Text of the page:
Sunday, August 21, 2016

Long line work, Part 1

A while back I had posted about doing long line work and Ground driving 101 and after reading it again, I really didn't give any tips or "how to" info.

Nope. Not much info there. So what to do? Well how about we start with equipment. If you plan on spending a good amount of time on the ground teaching the horse how to use their body, you'll probably want to invest in a decent surcingle. These are available online thru a number of companies- Dover, Jeffers, Spart Pak, Stateline, Big Dee's, Greenhawk and Valley Vet to name a few. Prices range from around $30 to a few $100 depending on what you want (synthetic vs leather, generic vs name brands) and how much you plan to spend. If you're working towards driving, the harness saddle can be used. I have the one from my good harness and also my old leather harness I started Kat in. I use either one, depending on the day.

You can also use a western saddle, tying your stirrups together underneath to limit swing and running the lines thru the stirrups. An English saddle can likely be used the same way or with the stirrups run up, but I personally haven't used mine or seen things done this way. That's not to say it can't be done, but just keep in mind the lines will be sliding thru your stirrups and possibly across the flaps if the stirrups are up and may eventually damage the leather.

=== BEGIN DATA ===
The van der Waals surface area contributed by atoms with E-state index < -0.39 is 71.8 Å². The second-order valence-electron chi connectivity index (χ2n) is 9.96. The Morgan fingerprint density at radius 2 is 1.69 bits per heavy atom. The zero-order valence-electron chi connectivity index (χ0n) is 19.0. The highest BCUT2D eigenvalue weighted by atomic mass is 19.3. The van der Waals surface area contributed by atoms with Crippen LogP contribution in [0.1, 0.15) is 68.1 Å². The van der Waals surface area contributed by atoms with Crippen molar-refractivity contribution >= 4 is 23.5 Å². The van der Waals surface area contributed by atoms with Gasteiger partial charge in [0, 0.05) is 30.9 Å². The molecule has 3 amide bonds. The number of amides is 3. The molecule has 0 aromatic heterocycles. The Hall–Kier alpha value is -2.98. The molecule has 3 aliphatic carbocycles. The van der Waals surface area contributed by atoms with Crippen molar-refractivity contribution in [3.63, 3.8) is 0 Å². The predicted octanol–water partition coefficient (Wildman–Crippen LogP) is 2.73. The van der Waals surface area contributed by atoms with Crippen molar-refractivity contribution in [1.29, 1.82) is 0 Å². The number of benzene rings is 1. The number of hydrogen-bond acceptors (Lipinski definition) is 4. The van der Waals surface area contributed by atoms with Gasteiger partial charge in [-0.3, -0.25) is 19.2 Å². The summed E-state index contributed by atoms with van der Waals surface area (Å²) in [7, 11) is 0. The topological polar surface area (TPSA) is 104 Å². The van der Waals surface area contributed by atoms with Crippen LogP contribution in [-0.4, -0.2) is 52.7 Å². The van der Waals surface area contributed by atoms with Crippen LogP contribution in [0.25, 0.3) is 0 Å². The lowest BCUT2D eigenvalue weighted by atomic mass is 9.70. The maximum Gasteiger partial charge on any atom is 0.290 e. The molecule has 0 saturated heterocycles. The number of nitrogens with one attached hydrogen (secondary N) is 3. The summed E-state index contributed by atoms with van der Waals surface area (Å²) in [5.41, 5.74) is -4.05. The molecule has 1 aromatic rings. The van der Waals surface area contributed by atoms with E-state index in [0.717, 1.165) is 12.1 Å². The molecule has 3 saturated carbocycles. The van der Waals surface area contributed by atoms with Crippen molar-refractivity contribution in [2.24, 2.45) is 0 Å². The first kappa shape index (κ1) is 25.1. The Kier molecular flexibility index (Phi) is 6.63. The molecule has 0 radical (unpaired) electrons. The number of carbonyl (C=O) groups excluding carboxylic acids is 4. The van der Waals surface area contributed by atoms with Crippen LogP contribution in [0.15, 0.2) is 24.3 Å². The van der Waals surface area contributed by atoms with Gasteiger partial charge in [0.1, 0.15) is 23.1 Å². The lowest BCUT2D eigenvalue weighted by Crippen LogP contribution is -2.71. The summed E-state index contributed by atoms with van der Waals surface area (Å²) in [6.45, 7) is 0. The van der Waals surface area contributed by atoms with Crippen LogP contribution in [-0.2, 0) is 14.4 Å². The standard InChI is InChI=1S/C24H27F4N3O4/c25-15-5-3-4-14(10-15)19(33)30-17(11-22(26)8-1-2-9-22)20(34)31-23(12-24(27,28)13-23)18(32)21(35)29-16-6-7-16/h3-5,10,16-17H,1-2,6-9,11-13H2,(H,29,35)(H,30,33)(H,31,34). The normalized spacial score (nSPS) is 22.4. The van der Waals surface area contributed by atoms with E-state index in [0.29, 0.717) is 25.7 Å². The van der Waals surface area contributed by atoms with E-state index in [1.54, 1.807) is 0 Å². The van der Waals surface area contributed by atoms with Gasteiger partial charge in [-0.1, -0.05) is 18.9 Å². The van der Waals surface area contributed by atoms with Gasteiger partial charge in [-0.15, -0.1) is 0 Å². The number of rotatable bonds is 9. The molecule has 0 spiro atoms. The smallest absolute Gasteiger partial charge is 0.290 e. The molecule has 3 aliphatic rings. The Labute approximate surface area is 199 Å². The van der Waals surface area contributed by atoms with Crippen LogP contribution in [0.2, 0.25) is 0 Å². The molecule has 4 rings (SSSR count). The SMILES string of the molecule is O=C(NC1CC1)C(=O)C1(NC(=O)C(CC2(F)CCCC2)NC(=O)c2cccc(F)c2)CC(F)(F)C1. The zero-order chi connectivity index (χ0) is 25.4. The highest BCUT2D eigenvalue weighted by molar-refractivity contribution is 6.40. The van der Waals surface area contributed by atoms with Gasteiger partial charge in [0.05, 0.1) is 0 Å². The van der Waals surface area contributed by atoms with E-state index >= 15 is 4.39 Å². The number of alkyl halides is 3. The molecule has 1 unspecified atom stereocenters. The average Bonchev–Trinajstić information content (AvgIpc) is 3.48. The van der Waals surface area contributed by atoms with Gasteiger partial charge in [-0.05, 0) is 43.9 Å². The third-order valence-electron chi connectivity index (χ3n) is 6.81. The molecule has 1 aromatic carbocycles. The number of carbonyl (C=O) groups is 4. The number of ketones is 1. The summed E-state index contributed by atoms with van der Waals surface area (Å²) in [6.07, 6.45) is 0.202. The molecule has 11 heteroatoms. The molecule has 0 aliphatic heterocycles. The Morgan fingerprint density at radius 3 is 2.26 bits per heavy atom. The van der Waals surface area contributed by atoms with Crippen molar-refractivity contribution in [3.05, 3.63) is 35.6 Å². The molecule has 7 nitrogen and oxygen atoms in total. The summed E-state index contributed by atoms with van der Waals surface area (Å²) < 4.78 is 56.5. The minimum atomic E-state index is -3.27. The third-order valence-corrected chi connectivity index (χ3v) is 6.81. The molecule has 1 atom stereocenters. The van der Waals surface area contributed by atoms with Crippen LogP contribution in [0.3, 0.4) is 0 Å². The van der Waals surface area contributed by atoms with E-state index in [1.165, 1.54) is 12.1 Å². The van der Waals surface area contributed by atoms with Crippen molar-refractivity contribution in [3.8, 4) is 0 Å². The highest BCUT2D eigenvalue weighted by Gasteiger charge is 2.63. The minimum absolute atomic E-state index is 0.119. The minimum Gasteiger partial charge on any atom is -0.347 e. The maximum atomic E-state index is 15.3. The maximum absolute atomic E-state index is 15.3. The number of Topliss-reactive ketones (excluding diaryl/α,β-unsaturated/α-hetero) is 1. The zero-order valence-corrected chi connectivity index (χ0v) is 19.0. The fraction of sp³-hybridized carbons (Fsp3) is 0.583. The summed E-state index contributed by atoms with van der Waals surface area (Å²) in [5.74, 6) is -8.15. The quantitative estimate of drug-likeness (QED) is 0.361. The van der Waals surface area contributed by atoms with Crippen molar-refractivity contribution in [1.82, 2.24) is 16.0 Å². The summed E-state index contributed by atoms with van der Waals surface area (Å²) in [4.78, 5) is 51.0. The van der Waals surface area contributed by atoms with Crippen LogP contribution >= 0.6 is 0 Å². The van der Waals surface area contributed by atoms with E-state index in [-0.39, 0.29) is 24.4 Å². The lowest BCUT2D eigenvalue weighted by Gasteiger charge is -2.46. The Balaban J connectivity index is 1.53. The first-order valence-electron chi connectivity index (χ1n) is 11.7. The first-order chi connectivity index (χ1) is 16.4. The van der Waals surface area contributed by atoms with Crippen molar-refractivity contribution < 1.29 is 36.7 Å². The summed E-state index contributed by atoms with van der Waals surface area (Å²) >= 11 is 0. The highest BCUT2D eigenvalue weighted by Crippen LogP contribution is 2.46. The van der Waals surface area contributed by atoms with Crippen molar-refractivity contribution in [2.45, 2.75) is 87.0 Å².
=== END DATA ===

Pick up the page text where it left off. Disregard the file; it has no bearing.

Lines- can be either purchased or made. Local hardware and home improvement stores have 5/8" nylon rope in 100 foot lengths for around $10-$15 in a variety of colors. They also have snaps and you'll want to buy 3 snaps. Measure out 30' of rope and cut there. Melt the ends to stop them from fraying. Attaching a snap to this gives you a lunge line. The remaining length of rope should be 70'. Putting the ends together and cutting this in half, melting the ends, gives you 2 lines, 35' long. This is plenty of line for working a horse or pony. Attach the other 2 snaps to these lines and you're all set.

Bridle- this can be either a western or English bridle, I use both and or thos work, the reins will need to come off. My choice of bits is typicallya snaffle of some kind. Either a plain loose ring snaffle (on Kat), half cheek snaffle, an offset D-ring snaffle, regular D-ring snaffle or a loose ring French link. All relatively mild bits and something the horse/pony can be comfortable with. That's the biggest thing is using a milder bit and teaching the horse they can be comfortable with it and still respond. I did use a pony size pelham on Kat once. No it is not a 'legal' bit for driving and yes I did need to use 4 lines (that was interesting and fun) and it did accomplish what I was trying to get accross to him, but we ddidn't make a habit of it.

Another thing I like to use is gloves. Lets face it- riding or driving we wear gloves for a completed, finished look. Driving it is a requirement. May as well get used tp it now, right? My gloves are a heavy leather that I use not just for long line work but when doing stalls, loading/unloading hay? Moving brick, wood or whatever, to protect my hands. If the horse should pull the ropes thru your hands for any reason, gloves keep you from getting rope burns.

The next post we will get started. Hopefully things will have dried up enough that I can get some pics of the work and ways to start out to keep everything simple for both everyone and their horses.

1 comment:

Sherry Sikstrom said...

so glad you are doing this! I am not so proficient at ground driving, but it is something I would like to use